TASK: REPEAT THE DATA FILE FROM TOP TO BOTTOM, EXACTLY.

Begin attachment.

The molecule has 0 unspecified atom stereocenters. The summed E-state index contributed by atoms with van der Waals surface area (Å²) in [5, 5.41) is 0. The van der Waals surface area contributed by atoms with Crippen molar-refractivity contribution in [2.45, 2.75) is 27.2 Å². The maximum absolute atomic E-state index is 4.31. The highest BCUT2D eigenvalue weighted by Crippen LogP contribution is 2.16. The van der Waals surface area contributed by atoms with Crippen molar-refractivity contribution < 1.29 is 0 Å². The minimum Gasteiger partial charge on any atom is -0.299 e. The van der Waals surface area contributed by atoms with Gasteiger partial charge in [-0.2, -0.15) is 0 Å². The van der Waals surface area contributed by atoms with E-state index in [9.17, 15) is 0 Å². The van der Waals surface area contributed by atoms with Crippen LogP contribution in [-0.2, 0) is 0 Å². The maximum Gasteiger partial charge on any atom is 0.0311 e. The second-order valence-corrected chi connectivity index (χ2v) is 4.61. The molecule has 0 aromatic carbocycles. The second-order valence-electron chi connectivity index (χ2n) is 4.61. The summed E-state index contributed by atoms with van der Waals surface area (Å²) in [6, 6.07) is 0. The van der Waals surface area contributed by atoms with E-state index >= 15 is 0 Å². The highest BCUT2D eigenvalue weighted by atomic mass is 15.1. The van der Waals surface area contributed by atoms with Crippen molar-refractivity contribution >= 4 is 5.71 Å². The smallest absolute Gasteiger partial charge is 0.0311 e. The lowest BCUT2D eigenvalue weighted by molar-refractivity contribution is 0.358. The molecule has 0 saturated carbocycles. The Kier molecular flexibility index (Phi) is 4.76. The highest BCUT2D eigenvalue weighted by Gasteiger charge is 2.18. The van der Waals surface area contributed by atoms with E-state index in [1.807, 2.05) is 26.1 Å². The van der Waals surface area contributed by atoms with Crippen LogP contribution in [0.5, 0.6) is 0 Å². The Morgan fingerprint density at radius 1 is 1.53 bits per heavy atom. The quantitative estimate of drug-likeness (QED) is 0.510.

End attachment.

The molecule has 0 unspecified atom stereocenters. The summed E-state index contributed by atoms with van der Waals surface area (Å²) in [5, 5.41) is 0. The van der Waals surface area contributed by atoms with Crippen molar-refractivity contribution in [2.45, 2.75) is 27.2 Å². The maximum absolute atomic E-state index is 4.31. The highest BCUT2D eigenvalue weighted by Crippen LogP contribution is 2.16. The van der Waals surface area contributed by atoms with Crippen molar-refractivity contribution < 1.29 is 0 Å². The minimum Gasteiger partial charge on any atom is -0.299 e. The van der Waals surface area contributed by atoms with Gasteiger partial charge in [-0.2, -0.15) is 0 Å². The van der Waals surface area contributed by atoms with E-state index in [9.17, 15) is 0 Å². The van der Waals surface area contributed by atoms with Crippen LogP contribution in [-0.2, 0) is 0 Å². The maximum Gasteiger partial charge on any atom is 0.0311 e. The second-order valence-corrected chi connectivity index (χ2v) is 4.61. The molecule has 0 aromatic carbocycles. The second-order valence-electron chi connectivity index (χ2n) is 4.61. The summed E-state index contributed by atoms with van der Waals surface area (Å²) in [6, 6.07) is 0. The van der Waals surface area contributed by atoms with E-state index >= 15 is 0 Å². The highest BCUT2D eigenvalue weighted by atomic mass is 15.1. The van der Waals surface area contributed by atoms with Crippen molar-refractivity contribution >= 4 is 5.71 Å². The smallest absolute Gasteiger partial charge is 0.0311 e. The lowest BCUT2D eigenvalue weighted by molar-refractivity contribution is 0.358. The molecule has 0 saturated carbocycles. The Kier molecular flexibility index (Phi) is 4.76. The highest BCUT2D eigenvalue weighted by Gasteiger charge is 2.18. The van der Waals surface area contributed by atoms with E-state index in [1.807, 2.05) is 26.1 Å². The van der Waals surface area contributed by atoms with Crippen LogP contribution in [0.5, 0.6) is 0 Å². The Morgan fingerprint density at radius 1 is 1.53 bits per heavy atom. The quantitative estimate of drug-likeness (QED) is 0.510.